Thoughts For Turning Vague Descriptions Into A Concept And Context For Your Design

A couple of months ago Peter commented on my post about design and context and asked whether or not you can really know if you’ve defined the right context for a design. He also wondered if it would be hard to define given you’ll likely start with vague words like professional, young, and dynamic. I wanted to address his concerns and answer both questions focusing mainly on the second.

To the first question about knowing if you’ve defined the right context, I’m not sure you can immediately know after launching a new design or while you’re developing it. You may never know if you really nailed it, though after the design has been live for a time you can measure success or failure in some way and make educated decisions about the context you set.

I want to spend the rest of this post talking about those seemingly vague words and how you can turn them into a concept that sets the atmosphere and the context for your design.

Word cloud

How To Get Descriptive Words from Clients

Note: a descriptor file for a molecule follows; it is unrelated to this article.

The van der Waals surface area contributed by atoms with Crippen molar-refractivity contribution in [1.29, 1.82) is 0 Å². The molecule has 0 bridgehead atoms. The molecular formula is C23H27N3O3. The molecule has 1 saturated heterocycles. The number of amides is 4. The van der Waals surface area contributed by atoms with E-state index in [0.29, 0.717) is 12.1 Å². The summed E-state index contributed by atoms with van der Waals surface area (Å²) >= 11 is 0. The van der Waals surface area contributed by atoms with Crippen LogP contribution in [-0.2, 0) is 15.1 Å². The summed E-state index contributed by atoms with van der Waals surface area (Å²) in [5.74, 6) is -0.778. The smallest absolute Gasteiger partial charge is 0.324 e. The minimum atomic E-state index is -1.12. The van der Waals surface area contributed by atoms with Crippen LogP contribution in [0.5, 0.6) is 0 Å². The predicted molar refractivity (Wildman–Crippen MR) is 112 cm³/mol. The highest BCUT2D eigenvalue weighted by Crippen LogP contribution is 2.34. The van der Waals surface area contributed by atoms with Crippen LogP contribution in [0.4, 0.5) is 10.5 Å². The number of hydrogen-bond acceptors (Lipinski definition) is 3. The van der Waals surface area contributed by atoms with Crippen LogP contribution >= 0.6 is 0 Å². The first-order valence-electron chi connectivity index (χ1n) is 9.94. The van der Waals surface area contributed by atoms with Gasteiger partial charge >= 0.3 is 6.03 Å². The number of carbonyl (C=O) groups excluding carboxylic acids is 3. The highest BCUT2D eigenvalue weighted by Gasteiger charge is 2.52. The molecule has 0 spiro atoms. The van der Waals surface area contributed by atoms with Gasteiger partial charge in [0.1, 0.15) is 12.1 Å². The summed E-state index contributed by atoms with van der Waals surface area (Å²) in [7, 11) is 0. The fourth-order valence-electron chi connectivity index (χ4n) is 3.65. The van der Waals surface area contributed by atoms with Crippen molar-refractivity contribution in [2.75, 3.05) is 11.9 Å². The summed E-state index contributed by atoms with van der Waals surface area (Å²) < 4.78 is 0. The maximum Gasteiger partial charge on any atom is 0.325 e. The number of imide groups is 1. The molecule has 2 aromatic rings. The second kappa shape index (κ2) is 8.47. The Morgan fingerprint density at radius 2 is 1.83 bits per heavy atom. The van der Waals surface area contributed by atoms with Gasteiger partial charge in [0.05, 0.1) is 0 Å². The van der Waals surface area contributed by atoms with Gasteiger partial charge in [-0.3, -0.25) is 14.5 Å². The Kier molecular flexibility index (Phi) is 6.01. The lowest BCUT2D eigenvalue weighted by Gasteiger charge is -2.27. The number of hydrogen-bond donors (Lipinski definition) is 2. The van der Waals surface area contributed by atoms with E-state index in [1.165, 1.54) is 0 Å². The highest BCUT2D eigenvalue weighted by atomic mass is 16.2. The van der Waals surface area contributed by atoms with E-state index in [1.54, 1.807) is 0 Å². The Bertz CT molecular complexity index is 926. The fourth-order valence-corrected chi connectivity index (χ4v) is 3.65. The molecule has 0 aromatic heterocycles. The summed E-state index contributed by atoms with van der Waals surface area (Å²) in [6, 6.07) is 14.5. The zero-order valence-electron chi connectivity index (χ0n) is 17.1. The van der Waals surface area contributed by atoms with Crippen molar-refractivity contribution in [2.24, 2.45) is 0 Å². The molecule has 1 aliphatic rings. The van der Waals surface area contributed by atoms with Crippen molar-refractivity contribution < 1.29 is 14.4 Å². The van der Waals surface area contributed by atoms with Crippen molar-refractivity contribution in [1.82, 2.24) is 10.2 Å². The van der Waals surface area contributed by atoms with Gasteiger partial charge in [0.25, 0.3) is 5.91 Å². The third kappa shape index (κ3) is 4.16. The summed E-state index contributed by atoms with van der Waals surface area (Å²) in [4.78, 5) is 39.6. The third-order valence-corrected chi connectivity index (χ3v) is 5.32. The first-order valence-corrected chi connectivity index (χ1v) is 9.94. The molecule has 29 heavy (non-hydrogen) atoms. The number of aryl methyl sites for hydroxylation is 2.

When I start a new project I begin by asking the client questions to figure out what they want in a site, what their business is about, what goals they have for both, etc. I ask them directly for some words that describe what they’re looking for in a design, but more than than I listen in between the lines.

The words they use in direct answer to my question aren’t always the the best words to go by. People will sometimes tell you what they think they should say or what others have told them they should say. If you listen to the words they use to describe their business and sites they like when they aren’t specifically answering your question you can often get more useful words.

You’re listening for words that tell their story. Words that differentiate them from the competition. Words that truly speak to what the business is all about. Everyone wants their business to be thought of as professional so it’s not the most useful word for our purpose. Does any business really want to be seen as amateur?

We all want to play with toys that are fun so describing your toy store as fun isn’t necessary. It’s built in to the business. It’s an important word to consider when designing, but it’s not one of the words we’re listening for.